News Roundup, June 20, 2016

AutoZone Supports and Celebrates Feed the Children

AutoZone recently selected Feed the Children as a recipient of a 2016 AutoZone Regional Charitable Grant. The organization presented the $1,000 donation to Feed the Children representatives late last month at an AutoZone in Oklahoma City, home of Feed the Children headquarters.

Through AutoZone’s Regional Charitable Grant Program, AutoZone is proud to make charitable grants to two deserving organizations in each of its 53 regions in the United States each spring. AutoZoners from every region nominate deserving and effective community-based nonprofit organizations for a chance to be awarded a $1,000 donation from AutoZone.

Recently, an AutoZone employee in this region nominated Feed the Children for a 2016 AutoZone Regional Charitable Grant. Feed the Children was selected as a winner among hundreds of nominations.

“Feed the Children strives to provide hope and resources to those without life’s essentials,” said J.C. Watts, Jr., Feed the Children president and CEO. “We are honored to receive this donation from AutoZone as we work together in the fight to end hunger in our own backyard.”

“AutoZone’s unique and powerful culture has been at the foundation of our success. This culture is characterized by AutoZoners’ deep commitment to customer satisfaction, caring about people and giving back to our communities,” said Bill Rhodes, AutoZone Chairman, President and CEO, Customer Satisfaction. “We express our deep gratitude to our customers and to the communities we call home.”

Priority for awarding grants was placed on 501(c)(3) nonprofit organizations that address education, youth development, military support, public safety, arts access and health and wellness. We’re thrilled and humbled to receive this honor.

Feeding Minds as Well as Bodies

Oklahoma Public Schools in Woodward, Oklahoma teamed up with Feed the Children to help feed children in need. Last month, a box truck filled with children’s books was delivered to Woodward Public Schools. The truck was sponsored by the estate of Elizabeth Stevens.

The event is one of many Feed the Children has planned across Oklahoma this summer to help feed bodies, minds and futures through the FEED Caravan initiative. We’re providing support to children throughout the summer. Young people can experience learning loss during the months when they are not engaged in educational activities. Education is an important factor in breaking the cycle of poverty.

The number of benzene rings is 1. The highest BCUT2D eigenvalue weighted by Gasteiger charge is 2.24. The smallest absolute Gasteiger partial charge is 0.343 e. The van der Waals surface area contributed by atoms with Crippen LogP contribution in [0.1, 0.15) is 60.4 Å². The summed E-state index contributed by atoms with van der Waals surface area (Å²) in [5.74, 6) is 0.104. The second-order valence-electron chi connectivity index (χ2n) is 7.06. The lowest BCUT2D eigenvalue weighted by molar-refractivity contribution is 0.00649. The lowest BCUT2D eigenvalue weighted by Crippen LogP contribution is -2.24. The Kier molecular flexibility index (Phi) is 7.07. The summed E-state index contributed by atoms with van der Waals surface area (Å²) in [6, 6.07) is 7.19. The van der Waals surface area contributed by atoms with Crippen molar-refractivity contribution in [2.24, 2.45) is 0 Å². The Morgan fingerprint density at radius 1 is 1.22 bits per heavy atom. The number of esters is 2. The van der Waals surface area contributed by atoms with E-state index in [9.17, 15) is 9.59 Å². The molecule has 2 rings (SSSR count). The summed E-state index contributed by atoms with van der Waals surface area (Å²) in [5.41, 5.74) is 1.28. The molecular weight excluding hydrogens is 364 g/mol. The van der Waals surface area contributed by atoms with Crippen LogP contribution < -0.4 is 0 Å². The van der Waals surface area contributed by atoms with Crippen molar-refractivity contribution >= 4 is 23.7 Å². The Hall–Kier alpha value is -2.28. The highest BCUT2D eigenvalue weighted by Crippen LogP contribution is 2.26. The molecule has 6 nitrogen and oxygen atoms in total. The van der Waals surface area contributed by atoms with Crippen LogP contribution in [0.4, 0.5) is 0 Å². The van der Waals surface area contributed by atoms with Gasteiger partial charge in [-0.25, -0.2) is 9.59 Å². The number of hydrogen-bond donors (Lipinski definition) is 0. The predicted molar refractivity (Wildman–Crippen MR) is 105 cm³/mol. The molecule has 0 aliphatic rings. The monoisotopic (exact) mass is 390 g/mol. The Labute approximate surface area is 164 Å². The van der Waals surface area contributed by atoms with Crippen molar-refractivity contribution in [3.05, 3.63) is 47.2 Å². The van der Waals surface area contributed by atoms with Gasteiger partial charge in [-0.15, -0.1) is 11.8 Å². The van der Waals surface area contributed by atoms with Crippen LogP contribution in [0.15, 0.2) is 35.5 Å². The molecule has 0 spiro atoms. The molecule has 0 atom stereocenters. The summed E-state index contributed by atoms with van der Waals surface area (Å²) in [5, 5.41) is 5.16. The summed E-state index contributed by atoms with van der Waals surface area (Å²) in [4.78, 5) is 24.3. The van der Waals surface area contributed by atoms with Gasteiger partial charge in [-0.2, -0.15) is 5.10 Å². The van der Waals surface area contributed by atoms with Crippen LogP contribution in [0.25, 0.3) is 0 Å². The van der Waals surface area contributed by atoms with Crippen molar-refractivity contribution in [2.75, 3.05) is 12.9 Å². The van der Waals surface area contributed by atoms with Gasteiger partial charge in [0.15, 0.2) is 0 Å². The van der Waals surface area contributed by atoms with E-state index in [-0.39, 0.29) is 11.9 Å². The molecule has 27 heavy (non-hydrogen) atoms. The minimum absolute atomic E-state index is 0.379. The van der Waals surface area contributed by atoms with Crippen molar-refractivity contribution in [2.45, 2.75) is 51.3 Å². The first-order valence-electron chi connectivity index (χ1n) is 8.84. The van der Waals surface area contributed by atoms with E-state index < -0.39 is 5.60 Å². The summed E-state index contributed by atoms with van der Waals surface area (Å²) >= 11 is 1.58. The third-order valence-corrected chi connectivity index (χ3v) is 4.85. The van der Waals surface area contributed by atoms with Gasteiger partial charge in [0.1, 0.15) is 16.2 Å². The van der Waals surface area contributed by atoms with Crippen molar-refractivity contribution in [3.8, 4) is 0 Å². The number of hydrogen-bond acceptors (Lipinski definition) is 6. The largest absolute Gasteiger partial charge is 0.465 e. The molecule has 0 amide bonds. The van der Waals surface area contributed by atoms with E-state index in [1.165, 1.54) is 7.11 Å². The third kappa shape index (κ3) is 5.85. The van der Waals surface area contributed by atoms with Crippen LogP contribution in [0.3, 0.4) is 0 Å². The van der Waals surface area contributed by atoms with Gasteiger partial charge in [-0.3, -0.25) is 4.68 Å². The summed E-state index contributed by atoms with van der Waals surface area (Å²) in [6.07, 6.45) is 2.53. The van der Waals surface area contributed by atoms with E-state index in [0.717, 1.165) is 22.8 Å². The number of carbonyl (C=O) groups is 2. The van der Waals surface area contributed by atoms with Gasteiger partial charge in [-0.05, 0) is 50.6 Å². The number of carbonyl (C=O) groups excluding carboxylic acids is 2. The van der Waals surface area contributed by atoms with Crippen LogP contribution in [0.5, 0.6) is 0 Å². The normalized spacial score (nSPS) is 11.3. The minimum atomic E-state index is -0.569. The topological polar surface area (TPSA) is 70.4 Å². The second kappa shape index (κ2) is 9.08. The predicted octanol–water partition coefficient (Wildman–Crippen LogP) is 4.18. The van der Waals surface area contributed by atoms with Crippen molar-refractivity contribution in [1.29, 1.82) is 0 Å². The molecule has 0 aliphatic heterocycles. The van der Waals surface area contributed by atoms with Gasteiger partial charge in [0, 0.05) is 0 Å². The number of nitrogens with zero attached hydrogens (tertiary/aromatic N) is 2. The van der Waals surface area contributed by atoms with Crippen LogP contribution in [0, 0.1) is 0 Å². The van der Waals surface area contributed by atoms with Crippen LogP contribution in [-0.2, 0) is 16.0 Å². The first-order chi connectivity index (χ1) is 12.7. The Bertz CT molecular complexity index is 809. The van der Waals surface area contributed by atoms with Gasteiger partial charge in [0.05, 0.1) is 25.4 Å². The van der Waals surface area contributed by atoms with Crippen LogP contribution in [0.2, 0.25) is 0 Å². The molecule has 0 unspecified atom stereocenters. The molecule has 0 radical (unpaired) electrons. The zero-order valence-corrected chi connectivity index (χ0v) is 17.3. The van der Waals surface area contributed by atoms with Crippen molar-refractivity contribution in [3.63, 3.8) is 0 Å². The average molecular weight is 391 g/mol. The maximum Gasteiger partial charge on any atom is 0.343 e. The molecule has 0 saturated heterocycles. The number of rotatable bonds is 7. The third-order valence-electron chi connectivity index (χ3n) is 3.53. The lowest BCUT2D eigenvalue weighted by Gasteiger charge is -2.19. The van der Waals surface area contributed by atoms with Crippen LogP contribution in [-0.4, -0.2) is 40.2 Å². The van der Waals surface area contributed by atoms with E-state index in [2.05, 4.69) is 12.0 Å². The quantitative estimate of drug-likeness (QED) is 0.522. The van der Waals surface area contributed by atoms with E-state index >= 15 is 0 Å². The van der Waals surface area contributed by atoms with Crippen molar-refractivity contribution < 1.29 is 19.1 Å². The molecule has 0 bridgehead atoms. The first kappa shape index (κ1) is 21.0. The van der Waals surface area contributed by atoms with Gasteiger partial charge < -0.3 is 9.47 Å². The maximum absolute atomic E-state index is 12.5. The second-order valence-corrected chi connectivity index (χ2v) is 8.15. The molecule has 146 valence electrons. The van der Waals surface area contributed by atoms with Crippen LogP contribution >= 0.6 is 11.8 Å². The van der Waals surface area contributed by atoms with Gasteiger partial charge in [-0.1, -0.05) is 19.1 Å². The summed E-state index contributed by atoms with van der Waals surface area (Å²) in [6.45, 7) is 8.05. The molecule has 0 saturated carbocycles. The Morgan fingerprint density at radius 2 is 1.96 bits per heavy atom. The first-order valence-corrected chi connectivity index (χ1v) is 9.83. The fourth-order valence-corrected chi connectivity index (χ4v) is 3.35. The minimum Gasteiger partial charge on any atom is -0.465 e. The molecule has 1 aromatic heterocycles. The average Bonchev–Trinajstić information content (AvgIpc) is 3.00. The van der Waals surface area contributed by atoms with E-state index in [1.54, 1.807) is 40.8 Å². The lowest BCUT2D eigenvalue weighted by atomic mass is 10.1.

“Together, we can be good neighbors by providing books to children in need,” said J.C. Watts, Jr., Feed the Children president and CEO. “With Woodward Public Schools and a generous gift from the estate of Elizabeth Stevens, we can help those in our home state of Oklahoma.”

Summer Food and Fun in Oklahoma

More than 300,000 Oklahoma children do not have a stable source of nutrition during the summer months. Feed the Children is fighting to decrease that alarming number in its home state by participating in the USDA’s Summer Food Service Program. This program was designed to improve the nutrition and health of American children by offering them easier access to food and education in the summer, when schools (and therefore school lunch programs) are out of service.

Last year, the program provided more than 39,000 meals across different feeding sites throughout Oklahoma. In addition, Feed the Children was able to provide more than 267,000 take-home meals to children and their families through private funding and corporate donors.

“With the summer months approaching, we need to think of the children who will go without their school lunch programs,” said J.C. Watts, Jr., president and CEO of Feed the Children. “Through our Summer Food and Education Program, Feed the Children will help feed bodies, minds and futures as we continue our mission to provide hope and resources to those without life’s essentials.”

Feed the Children’s Summer Food and Education Program not only provides nourishing meals, but also feeds children’s minds. Knowing that education can help to break the poverty cycle, the organization incorporates education into the program, providing free books at each site. By the end of last summer, more than 16,000 books were distributed. Children in the program also received school supplies and backpacks. Additionally, feeding sites received sports equipment to engage children in healthy sports and recreational activities. For more information and a list of sites, click here.